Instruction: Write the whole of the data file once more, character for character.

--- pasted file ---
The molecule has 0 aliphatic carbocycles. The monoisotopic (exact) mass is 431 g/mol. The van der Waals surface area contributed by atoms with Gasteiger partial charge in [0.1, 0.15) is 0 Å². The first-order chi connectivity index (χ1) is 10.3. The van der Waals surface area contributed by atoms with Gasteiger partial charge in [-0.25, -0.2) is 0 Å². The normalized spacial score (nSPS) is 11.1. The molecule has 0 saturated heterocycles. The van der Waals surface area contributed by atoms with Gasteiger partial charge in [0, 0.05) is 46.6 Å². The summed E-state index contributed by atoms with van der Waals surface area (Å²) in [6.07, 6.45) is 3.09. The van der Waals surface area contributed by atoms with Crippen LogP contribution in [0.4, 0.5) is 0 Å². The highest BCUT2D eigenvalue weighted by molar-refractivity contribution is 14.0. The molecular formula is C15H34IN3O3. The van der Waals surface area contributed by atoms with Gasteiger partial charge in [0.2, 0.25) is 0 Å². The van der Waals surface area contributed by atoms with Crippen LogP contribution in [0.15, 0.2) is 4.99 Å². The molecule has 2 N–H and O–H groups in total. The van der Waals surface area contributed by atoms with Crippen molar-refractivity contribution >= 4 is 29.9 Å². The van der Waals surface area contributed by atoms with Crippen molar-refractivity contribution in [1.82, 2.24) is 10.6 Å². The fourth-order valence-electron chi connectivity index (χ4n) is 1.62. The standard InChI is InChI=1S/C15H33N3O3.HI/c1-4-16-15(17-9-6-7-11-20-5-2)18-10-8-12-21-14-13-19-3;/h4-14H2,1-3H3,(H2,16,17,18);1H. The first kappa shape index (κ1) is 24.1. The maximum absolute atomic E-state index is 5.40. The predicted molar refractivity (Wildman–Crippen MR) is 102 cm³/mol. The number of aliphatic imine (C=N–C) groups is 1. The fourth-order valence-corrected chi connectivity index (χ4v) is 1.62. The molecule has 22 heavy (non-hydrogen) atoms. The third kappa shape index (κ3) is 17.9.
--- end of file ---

The molecule has 0 aliphatic carbocycles. The monoisotopic (exact) mass is 431 g/mol. The van der Waals surface area contributed by atoms with Gasteiger partial charge in [0.1, 0.15) is 0 Å². The first-order chi connectivity index (χ1) is 10.3. The van der Waals surface area contributed by atoms with Gasteiger partial charge in [-0.25, -0.2) is 0 Å². The normalized spacial score (nSPS) is 11.1. The molecule has 0 saturated heterocycles. The van der Waals surface area contributed by atoms with Gasteiger partial charge in [0, 0.05) is 46.6 Å². The summed E-state index contributed by atoms with van der Waals surface area (Å²) in [6.07, 6.45) is 3.09. The van der Waals surface area contributed by atoms with Crippen LogP contribution in [0.4, 0.5) is 0 Å². The highest BCUT2D eigenvalue weighted by molar-refractivity contribution is 14.0. The molecular formula is C15H34IN3O3. The van der Waals surface area contributed by atoms with Gasteiger partial charge in [0.2, 0.25) is 0 Å². The van der Waals surface area contributed by atoms with Crippen LogP contribution in [0.15, 0.2) is 4.99 Å². The molecule has 2 N–H and O–H groups in total. The van der Waals surface area contributed by atoms with Crippen molar-refractivity contribution >= 4 is 29.9 Å². The van der Waals surface area contributed by atoms with Crippen molar-refractivity contribution in [1.82, 2.24) is 10.6 Å². The fourth-order valence-electron chi connectivity index (χ4n) is 1.62. The standard InChI is InChI=1S/C15H33N3O3.HI/c1-4-16-15(17-9-6-7-11-20-5-2)18-10-8-12-21-14-13-19-3;/h4-14H2,1-3H3,(H2,16,17,18);1H. The first kappa shape index (κ1) is 24.1. The maximum absolute atomic E-state index is 5.40. The predicted molar refractivity (Wildman–Crippen MR) is 102 cm³/mol. The number of aliphatic imine (C=N–C) groups is 1. The fourth-order valence-corrected chi connectivity index (χ4v) is 1.62. The molecule has 22 heavy (non-hydrogen) atoms. The third kappa shape index (κ3) is 17.9.